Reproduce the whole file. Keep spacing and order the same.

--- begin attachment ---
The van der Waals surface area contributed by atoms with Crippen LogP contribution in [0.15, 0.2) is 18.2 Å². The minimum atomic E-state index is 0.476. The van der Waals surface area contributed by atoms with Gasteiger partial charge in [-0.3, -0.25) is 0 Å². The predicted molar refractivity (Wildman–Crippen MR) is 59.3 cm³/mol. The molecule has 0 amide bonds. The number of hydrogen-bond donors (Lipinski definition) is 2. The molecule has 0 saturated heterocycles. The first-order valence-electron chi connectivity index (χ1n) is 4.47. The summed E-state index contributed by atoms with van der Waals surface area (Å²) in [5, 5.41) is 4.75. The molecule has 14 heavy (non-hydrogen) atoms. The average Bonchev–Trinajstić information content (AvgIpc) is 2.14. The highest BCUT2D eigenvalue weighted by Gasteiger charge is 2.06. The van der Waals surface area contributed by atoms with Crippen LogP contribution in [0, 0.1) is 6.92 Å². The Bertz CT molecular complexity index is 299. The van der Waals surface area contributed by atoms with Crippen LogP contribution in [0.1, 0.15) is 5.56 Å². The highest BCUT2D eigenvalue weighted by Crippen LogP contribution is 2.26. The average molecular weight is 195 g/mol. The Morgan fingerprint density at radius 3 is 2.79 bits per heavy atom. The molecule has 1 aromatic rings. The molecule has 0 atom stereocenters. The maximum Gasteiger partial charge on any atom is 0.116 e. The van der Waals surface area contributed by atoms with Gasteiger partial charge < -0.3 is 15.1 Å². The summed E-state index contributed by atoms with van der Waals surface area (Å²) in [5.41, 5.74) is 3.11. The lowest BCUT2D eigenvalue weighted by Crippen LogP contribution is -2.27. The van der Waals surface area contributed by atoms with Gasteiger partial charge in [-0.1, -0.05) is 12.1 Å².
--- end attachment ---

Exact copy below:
The van der Waals surface area contributed by atoms with Crippen LogP contribution in [0.15, 0.2) is 18.2 Å². The minimum atomic E-state index is 0.476. The van der Waals surface area contributed by atoms with Gasteiger partial charge in [-0.3, -0.25) is 0 Å². The predicted molar refractivity (Wildman–Crippen MR) is 59.3 cm³/mol. The molecule has 0 amide bonds. The number of hydrogen-bond donors (Lipinski definition) is 2. The molecule has 0 saturated heterocycles. The first-order valence-electron chi connectivity index (χ1n) is 4.47. The summed E-state index contributed by atoms with van der Waals surface area (Å²) in [5, 5.41) is 4.75. The molecule has 14 heavy (non-hydrogen) atoms. The average Bonchev–Trinajstić information content (AvgIpc) is 2.14. The highest BCUT2D eigenvalue weighted by Gasteiger charge is 2.06. The van der Waals surface area contributed by atoms with Crippen LogP contribution in [0, 0.1) is 6.92 Å². The Bertz CT molecular complexity index is 299. The van der Waals surface area contributed by atoms with Crippen LogP contribution in [0.1, 0.15) is 5.56 Å². The highest BCUT2D eigenvalue weighted by Crippen LogP contribution is 2.26. The average molecular weight is 195 g/mol. The Morgan fingerprint density at radius 3 is 2.79 bits per heavy atom. The molecule has 1 aromatic rings. The molecule has 0 atom stereocenters. The maximum Gasteiger partial charge on any atom is 0.116 e. The van der Waals surface area contributed by atoms with Gasteiger partial charge < -0.3 is 15.1 Å². The summed E-state index contributed by atoms with van der Waals surface area (Å²) in [5.41, 5.74) is 3.11. The lowest BCUT2D eigenvalue weighted by Crippen LogP contribution is -2.27. The van der Waals surface area contributed by atoms with Gasteiger partial charge in [-0.1, -0.05) is 12.1 Å².